• “Recent data suggest that dysbiosis of gut microbiota may contribute to ALS etiology and progression. ” [2018]
  • “Here we present evidence that intestinal dysfunction and dysbiosis may actively contribute to ALS pathophysiology.” [2017]

CSF Proteins Dimension

A 2011 Study found that Cerebrospinal Fluid Proteomes were different for my condition, a normal population and PTSD. These CFP’s are also heavily studied with ALS ( 2015 Study) ” Ten proteins were differently regulated in ALS CSF compared to controls in at least 2 studies. ” [2017]  – both have novel proteins (i.e. proteins not seen in a healthy population). “We identified significant differences in the CSF proteomebetween living and post mortem ALS subjects, as well as living and post mortem control subjects. We also noted differences in the CSF proteome of ALS subjects that have exhibited symptoms for varying lengths of time and between ALS and Alzheimer’s Disease subjects at end-stage of disease.” [2007]

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Working Hypothesis

My working hypothesis is that these CSF proteins are due to microbiome disruption. This disruption may not be a magic bacteria that causes it, but due to undersupply or oversupply of metabolites causing epigenetic changes in the bacteria resulting in these new proteins. Unlike both Parkinson’s Disease and Alzheimer’s disease, I could not find any studies of ALS and Bacteroides fragilis with humans. But with ALS mice (G93A), we see that in studies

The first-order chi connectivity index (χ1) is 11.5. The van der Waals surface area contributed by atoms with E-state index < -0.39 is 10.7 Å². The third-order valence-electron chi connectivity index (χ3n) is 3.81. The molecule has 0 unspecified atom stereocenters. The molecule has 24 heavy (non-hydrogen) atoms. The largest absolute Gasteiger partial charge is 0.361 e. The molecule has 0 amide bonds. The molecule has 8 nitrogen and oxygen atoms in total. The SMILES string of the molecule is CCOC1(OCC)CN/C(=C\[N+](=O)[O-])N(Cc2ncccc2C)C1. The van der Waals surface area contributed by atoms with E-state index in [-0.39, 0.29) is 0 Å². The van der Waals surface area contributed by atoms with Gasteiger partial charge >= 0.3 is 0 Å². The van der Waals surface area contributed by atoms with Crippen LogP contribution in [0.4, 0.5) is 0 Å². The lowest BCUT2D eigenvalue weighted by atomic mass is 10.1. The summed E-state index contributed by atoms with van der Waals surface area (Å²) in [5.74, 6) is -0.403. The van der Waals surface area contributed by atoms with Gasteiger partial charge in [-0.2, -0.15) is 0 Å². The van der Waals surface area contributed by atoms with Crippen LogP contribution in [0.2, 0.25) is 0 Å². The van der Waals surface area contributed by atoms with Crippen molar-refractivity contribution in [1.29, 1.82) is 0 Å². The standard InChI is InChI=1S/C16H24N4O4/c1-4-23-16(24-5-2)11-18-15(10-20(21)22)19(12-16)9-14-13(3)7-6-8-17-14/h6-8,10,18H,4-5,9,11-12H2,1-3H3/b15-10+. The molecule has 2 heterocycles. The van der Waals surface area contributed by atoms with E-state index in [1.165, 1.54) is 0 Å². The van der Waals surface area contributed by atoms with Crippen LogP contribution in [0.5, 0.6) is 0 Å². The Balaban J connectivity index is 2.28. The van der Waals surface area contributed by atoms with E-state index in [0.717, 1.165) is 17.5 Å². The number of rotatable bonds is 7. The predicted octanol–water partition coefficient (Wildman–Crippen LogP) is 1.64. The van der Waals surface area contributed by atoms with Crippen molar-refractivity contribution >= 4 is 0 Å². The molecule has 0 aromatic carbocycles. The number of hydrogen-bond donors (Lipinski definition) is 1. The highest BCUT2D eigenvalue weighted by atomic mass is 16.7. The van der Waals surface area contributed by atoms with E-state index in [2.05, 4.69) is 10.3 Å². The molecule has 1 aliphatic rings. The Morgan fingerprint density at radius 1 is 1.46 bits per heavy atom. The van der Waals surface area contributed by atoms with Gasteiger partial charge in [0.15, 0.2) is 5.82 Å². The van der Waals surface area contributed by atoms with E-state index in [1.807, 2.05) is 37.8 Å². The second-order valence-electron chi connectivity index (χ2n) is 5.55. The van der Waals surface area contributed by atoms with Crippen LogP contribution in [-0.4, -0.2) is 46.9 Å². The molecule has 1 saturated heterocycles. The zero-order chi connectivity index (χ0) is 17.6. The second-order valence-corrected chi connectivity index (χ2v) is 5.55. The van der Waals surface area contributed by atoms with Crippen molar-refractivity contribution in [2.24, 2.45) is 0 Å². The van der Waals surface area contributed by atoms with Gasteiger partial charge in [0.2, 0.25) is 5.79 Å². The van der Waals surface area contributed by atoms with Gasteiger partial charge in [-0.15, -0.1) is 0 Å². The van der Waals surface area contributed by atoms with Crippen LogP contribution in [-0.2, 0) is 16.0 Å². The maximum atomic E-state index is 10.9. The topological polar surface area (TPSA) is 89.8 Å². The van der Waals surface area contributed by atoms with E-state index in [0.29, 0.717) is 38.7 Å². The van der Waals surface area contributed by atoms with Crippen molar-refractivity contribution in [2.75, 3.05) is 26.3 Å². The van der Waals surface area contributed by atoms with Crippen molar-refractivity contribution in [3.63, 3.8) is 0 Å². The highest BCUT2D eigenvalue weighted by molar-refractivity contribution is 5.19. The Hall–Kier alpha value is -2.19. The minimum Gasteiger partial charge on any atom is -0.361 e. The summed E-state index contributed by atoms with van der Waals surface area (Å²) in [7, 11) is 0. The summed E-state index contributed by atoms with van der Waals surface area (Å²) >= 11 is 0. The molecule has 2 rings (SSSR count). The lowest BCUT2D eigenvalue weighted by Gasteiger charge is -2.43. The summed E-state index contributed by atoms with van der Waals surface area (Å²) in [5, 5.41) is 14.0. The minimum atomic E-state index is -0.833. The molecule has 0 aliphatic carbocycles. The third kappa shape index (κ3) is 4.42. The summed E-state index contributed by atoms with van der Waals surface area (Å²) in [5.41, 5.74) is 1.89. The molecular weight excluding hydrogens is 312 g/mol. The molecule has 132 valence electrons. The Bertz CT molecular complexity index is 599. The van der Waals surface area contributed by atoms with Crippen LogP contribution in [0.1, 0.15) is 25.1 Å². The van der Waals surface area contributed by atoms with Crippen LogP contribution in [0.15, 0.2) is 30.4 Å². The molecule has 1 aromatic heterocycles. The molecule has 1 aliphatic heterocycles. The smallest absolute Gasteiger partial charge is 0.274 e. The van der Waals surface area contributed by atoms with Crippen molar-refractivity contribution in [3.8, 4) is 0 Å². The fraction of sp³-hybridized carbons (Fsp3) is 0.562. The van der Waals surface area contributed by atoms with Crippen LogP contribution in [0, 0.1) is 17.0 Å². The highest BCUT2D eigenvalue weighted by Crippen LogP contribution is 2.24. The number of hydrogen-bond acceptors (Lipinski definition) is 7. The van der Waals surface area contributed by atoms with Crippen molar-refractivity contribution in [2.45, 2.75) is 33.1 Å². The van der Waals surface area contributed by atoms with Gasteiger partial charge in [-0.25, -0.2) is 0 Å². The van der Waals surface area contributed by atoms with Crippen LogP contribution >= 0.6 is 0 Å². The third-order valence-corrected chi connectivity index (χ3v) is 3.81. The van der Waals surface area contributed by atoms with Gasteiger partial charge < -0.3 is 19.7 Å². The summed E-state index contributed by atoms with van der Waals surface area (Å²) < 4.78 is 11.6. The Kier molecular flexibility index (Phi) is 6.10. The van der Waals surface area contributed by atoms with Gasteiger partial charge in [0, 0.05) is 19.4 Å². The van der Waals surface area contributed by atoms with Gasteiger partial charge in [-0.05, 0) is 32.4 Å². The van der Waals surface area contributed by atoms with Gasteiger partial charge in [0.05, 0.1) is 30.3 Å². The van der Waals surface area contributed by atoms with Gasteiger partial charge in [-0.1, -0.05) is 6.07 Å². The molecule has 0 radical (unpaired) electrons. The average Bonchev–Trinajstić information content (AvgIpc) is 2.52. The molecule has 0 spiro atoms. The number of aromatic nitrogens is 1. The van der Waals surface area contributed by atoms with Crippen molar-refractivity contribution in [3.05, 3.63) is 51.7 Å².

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  • “When stressed, overpopulated or pathogenically stimulated, B. fragilis releases a remarkably complex array of endotoxins and exotoxins (such as fagilysin), lipooligosaccahrides (LOS), lipopolysaccharide (LPS), including an extremely proinflammatory B. fragilis LPS (BF-LPS), microRNA-like sncRNA, and a wide variety of bacterial-derived amyloids (91156576466). ” [2018]

You may wish to read  my Reducing bacteroides fragilis

Hypothesis Tests